WASHINGTON -- More than 350 people who have committed crimes or are suspected of terrorist links have been arrested in a federal crackdown on foreigners with visa violations, part of a broader effort to prevent Al Qaeda from disrupting US elections.
Agents with US Immigration and Customs Enforcement, a Homeland Security Department component, are matching identities of visa violators nationwide with names in secret government terrorism databases in hopes of finding Al Qaeda operatives.
"We're intensifying it in the days leading up to the election," Immigration and Customs Enforcement spokesman Dean Boyd said yesterday.
Some groups representing Muslims and Arab-Americans are concerned that some people may be targeted because of their ethnicity or religious beliefs.
"If somebody breaks the law in terms of their immigration status, they should pay the price," said Ibrahim Hooper, spokesman for the Council on American-Islamic Relations.
"We can only hope they are not targeting people based on whether they are Muslim."
Since its inception in June 2003, the division's Compliance Enforcement Unit has opened more than 5,200 investigations of visa violators nationwide.
Of those apprehended, 359 are considered "priority arrests" -- those with possible links to terrorism or criminal histories.
The stepped-up initiative is one of many government efforts intensified because of intelligence reports indicating Al Qaeda is determined to attack inside the United States before the Nov. 2 election.
The FBI has conducted more than 13,000 interviews this year, with more to come, in an effort to gather intelligence about the potential plot.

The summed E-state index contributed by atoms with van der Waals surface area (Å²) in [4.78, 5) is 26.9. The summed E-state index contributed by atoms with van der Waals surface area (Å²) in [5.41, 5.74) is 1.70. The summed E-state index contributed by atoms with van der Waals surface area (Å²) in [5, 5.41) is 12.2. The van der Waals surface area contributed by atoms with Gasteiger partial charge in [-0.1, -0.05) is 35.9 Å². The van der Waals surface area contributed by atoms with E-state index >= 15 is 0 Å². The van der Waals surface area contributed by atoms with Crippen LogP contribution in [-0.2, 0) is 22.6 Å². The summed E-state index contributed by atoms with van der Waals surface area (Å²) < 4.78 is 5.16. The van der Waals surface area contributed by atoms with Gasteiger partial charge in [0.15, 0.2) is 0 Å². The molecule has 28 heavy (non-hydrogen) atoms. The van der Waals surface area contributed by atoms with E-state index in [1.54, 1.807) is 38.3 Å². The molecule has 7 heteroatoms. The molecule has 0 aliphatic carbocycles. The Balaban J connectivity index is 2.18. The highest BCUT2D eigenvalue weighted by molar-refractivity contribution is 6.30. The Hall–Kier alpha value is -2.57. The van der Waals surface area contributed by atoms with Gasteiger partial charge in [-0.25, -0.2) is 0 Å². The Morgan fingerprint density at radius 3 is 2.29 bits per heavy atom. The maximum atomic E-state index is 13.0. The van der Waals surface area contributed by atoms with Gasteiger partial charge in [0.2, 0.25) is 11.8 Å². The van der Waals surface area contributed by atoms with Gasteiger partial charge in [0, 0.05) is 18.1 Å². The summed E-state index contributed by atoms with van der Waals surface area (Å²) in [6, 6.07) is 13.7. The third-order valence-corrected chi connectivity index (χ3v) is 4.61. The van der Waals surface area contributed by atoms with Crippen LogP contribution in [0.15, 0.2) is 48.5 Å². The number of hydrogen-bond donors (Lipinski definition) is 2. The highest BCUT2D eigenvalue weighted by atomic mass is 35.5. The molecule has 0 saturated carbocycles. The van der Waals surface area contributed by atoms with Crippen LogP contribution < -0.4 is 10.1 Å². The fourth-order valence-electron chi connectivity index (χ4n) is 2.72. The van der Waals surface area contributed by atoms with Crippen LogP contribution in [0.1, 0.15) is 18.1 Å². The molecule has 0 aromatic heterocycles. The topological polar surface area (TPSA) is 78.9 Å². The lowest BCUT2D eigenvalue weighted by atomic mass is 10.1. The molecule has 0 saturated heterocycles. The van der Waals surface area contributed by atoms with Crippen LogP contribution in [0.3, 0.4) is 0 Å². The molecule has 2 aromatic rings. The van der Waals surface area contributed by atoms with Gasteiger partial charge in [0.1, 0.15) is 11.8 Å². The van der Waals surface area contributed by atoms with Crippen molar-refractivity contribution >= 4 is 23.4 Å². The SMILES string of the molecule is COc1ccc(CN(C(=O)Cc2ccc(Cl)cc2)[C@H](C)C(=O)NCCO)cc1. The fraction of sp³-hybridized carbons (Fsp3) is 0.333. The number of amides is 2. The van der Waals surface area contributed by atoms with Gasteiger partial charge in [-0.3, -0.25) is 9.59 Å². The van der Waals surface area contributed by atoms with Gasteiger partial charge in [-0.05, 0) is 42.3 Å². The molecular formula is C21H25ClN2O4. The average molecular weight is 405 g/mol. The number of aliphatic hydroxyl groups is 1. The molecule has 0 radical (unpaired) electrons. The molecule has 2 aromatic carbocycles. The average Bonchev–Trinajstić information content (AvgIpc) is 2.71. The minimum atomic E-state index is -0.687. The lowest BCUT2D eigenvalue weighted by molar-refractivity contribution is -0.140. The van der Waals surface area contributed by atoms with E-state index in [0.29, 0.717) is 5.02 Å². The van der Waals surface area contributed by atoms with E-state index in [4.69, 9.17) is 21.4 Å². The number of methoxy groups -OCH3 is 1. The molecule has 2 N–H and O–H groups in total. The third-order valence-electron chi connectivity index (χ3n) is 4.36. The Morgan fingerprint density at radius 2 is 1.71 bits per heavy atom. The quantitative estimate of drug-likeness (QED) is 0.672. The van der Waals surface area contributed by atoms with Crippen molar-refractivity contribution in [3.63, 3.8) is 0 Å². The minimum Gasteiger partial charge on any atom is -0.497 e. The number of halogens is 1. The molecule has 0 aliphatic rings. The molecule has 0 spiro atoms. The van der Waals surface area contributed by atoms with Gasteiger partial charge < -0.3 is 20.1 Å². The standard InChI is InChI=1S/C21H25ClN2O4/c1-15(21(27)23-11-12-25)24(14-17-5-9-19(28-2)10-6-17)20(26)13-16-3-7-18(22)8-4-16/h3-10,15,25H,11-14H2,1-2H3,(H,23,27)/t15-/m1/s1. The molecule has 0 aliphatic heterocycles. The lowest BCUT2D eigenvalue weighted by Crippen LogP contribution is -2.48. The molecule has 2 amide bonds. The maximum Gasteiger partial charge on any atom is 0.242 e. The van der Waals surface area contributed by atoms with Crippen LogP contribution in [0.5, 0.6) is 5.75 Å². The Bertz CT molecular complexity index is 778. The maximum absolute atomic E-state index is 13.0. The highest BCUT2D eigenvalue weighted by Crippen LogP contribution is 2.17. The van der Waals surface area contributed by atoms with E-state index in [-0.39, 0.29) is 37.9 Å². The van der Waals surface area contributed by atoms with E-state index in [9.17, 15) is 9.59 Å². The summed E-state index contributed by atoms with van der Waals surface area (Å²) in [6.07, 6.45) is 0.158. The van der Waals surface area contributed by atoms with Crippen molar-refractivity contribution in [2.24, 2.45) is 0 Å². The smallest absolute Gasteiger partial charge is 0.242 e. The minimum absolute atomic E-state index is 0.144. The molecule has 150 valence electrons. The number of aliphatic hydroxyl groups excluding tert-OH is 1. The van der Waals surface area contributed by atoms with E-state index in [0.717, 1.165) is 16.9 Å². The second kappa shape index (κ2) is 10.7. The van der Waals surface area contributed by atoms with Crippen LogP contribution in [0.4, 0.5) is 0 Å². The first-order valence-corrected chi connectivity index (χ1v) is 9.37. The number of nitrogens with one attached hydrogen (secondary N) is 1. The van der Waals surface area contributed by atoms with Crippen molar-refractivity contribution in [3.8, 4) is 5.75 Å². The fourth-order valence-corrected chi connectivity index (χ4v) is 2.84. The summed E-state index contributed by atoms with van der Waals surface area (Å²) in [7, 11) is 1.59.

Special attention is being paid to the hunt for immigration violators because some hijackers involved in the terrorist attacks of Sept. 11, 2001, had violated terms of their visas.
One was Hani Hanjour, who did not show up for English classes as required by his December 2000 visa.
About nine months later, he piloted American Airlines Flight 77 into the Pentagon.
In its final report, the Sept. 11 commission said the government could have "potentially excluded, removed, or come into further contact with several hijackers" if a better immigration tracking system had existed.
Since the attacks, the government has created several systems for tracking foreigners with visas.
They can alert agents to possible violators, such as students who drop out of school and business people who do not do the work they promised when they arrived.
Advocates for Muslims and Arab-Americans say they do not fault the government for pursuing people who are in the United States illegally.
But they say the FBI and Immigration and Customs Enforcement efforts together are triggering renewed fears that US counterterrorism officials are targeting people based on their religion, ethnicity, or national origin.
The American-Arab Anti-Discrimination Committee said in a statement that it had been contacted by Immigration and Customs Enforcement officials after raising concerns that the initiative "will be selectively carried out against Muslims and Arabs."
Even after those talks, the committee said it remained worried that the division would base many of its investigations on a government registry of men from 24 mostly Muslim and Arab countries.
Advocacy groups also raised concerns about the FBI interviews. They said agents seem to be targeting some people multiple times.
Justice Department officials acknowledge that the FBI is talking to people who have been helpful in the past, but also to many others when they gain new information about them.
Immigration and Customs Enforcement officials insist their investigations are triggered only by alleged visa violations.
Priority is given to "high-risk" violators whose names seem to match any of those compiled by the Terrorist Screening Center, a new FBI-run operation to consolidate US lists of suspected terrorists and sympathizers.
"These are not mass roundups. It's very case-by-case and specific. It isn't targeting any specific race or religion," Boyd said.